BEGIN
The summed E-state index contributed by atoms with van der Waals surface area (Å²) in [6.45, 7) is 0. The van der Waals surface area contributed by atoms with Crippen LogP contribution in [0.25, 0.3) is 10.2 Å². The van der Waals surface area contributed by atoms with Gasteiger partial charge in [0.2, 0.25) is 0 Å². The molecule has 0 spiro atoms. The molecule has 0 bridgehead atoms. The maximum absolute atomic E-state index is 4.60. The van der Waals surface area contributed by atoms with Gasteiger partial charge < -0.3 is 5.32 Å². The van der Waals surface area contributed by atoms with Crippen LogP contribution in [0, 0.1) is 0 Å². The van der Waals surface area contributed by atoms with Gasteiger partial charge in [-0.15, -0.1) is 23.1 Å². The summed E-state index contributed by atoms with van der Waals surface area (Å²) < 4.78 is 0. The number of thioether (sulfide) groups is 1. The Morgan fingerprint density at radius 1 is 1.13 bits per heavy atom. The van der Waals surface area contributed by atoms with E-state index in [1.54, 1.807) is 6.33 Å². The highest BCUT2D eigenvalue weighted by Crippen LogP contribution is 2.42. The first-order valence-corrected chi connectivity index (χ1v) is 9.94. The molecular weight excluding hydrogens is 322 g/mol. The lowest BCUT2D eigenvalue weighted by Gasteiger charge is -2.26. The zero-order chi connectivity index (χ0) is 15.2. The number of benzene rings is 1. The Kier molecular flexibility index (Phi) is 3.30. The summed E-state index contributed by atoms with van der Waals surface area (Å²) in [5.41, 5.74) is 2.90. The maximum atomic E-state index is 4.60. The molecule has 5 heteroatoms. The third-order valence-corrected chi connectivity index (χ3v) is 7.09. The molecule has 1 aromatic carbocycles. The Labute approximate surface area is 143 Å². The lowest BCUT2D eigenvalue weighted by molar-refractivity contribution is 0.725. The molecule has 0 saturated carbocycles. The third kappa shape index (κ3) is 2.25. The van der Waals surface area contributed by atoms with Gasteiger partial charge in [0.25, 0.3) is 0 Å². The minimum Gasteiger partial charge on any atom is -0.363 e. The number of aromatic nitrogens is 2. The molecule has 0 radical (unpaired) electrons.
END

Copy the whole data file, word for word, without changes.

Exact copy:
The summed E-state index contributed by atoms with van der Waals surface area (Å²) in [6.45, 7) is 0. The van der Waals surface area contributed by atoms with Crippen LogP contribution in [0.25, 0.3) is 10.2 Å². The van der Waals surface area contributed by atoms with Gasteiger partial charge in [0.2, 0.25) is 0 Å². The molecule has 0 spiro atoms. The molecule has 0 bridgehead atoms. The maximum absolute atomic E-state index is 4.60. The van der Waals surface area contributed by atoms with Gasteiger partial charge < -0.3 is 5.32 Å². The van der Waals surface area contributed by atoms with Crippen LogP contribution in [0, 0.1) is 0 Å². The van der Waals surface area contributed by atoms with Gasteiger partial charge in [-0.15, -0.1) is 23.1 Å². The summed E-state index contributed by atoms with van der Waals surface area (Å²) < 4.78 is 0. The number of thioether (sulfide) groups is 1. The Morgan fingerprint density at radius 1 is 1.13 bits per heavy atom. The van der Waals surface area contributed by atoms with E-state index in [1.54, 1.807) is 6.33 Å². The highest BCUT2D eigenvalue weighted by Crippen LogP contribution is 2.42. The first-order valence-corrected chi connectivity index (χ1v) is 9.94. The molecular weight excluding hydrogens is 322 g/mol. The lowest BCUT2D eigenvalue weighted by Gasteiger charge is -2.26. The zero-order chi connectivity index (χ0) is 15.2. The number of benzene rings is 1. The Kier molecular flexibility index (Phi) is 3.30. The summed E-state index contributed by atoms with van der Waals surface area (Å²) in [5.41, 5.74) is 2.90. The maximum atomic E-state index is 4.60. The molecule has 5 heteroatoms. The third-order valence-corrected chi connectivity index (χ3v) is 7.09. The molecule has 1 aromatic carbocycles. The Labute approximate surface area is 143 Å². The lowest BCUT2D eigenvalue weighted by molar-refractivity contribution is 0.725. The molecule has 0 saturated carbocycles. The third kappa shape index (κ3) is 2.25. The van der Waals surface area contributed by atoms with Gasteiger partial charge in [0.25, 0.3) is 0 Å². The minimum Gasteiger partial charge on any atom is -0.363 e. The number of aromatic nitrogens is 2. The molecule has 0 radical (unpaired) electrons.